Party Planner: Silent Trap Party at Skully's Music-Diner

Erica Thompson
A Silent Party by Millennium Age

The Silent Trap Party is making its way back to Skully's Music-Diner on Friday, March 30, and Chance the Rapper is partially responsible.

Before Jahmal Walker founded the Millennium Age event production company and talent agency, he managed Chicago rapper Alex Wiley. Chance invited Wiley to open for him at his sold-out show at Skully's. A few years later, when Walker was scouting locations for the Silent Parties, he remembered the venue.

“We were welcomed and everything went very well,” Walker said from Los Angeles, where Millennium Age is based. The event debuted in Columbus on Feb. 23 and sold out, drawing about 450 people.

“We love the energy [in Columbus],” Walker said. “Everyone is upbeat, well-spirited.”

The event works like this: You walk in and present your ticket, which guarantees a headset. Each headset has three channels, distinguished by color. Each channel corresponds to one of three live DJs, who are spinning separate genres of music.

“It really makes the experience heightened because you are actually seeing the DJ change different records and engage with the crowd as the crowd is responding,” Walker said. “It's really similar to you dancing in the shower [when] no one's around.”

Walker discovered the concept overseas and first executed it in the States more than two years ago. Since then, the company has done more than 400 Silent events, which are not relegated to the club.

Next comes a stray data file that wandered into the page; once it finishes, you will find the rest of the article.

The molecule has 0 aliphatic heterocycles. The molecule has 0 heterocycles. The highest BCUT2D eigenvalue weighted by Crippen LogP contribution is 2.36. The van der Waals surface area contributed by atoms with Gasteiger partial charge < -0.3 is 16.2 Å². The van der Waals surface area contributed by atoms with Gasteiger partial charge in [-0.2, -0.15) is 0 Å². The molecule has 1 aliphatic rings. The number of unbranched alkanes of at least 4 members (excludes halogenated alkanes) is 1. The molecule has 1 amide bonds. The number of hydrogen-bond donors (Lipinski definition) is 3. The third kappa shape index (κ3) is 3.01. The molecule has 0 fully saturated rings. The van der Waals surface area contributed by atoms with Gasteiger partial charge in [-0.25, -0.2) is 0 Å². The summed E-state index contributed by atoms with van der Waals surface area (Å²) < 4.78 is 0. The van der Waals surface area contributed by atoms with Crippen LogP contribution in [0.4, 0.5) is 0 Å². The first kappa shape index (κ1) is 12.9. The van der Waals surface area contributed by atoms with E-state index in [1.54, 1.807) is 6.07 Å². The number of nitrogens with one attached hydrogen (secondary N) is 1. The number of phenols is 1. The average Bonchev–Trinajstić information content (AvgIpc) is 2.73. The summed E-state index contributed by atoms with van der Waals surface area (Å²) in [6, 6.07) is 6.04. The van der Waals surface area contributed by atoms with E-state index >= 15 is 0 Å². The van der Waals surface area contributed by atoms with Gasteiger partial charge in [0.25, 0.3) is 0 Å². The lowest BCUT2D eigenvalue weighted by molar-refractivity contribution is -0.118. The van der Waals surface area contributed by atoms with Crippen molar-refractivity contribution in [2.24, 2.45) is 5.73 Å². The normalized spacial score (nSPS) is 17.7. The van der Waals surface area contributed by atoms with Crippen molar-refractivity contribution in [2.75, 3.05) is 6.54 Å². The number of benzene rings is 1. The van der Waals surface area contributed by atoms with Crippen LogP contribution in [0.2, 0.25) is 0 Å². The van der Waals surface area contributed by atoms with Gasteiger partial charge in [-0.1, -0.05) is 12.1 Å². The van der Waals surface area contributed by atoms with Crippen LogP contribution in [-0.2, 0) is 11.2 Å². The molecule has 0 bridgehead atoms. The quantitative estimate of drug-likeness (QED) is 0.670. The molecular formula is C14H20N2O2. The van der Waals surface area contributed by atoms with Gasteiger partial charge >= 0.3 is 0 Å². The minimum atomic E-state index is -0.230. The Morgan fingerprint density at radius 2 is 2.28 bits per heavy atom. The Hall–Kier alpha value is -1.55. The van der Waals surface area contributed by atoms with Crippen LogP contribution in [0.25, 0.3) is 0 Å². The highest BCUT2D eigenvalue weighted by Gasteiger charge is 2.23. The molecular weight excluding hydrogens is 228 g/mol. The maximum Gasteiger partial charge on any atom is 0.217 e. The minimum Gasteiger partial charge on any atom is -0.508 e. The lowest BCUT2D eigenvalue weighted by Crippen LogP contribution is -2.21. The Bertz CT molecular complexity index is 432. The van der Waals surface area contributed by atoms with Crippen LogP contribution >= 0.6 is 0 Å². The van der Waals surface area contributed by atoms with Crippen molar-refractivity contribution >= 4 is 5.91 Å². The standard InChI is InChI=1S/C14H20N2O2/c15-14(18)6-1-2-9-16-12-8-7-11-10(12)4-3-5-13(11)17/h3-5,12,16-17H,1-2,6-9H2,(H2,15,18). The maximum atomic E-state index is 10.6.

“We produce panels [and] we actually just did a church service with the silent headphones,” Walker said. “We've done bar mitzvahs. We've done weddings. … We are moving the culture with a new platform of technology.”

Because people are curating their own, personal experiences, one might think they'd be isolated from their group of friends. But Silent Trap Party attendees can expect the opposite effect.

“Because the headsets are color-coordinated … you're able to hang out with your friends knowing what they're listening to,” Walker said. “So it turns into a sing-along. If your favorite Drake song is on and you're jamming out … but your friends all turn to a different channel, and their level of excitement grows … you want to change that channel.”

And it's that shared experience among the crowd that creates a comfortable setting.

“This isn't your normal club outing or your normal, ‘I need to show that we're better than you because we have a VIP section,'” Walker said. “No one is judged. … Everyone is the same for those four hours.”

Skully's Music-Diner

9 p.m. Friday, March 30

1151 N. High St., Short North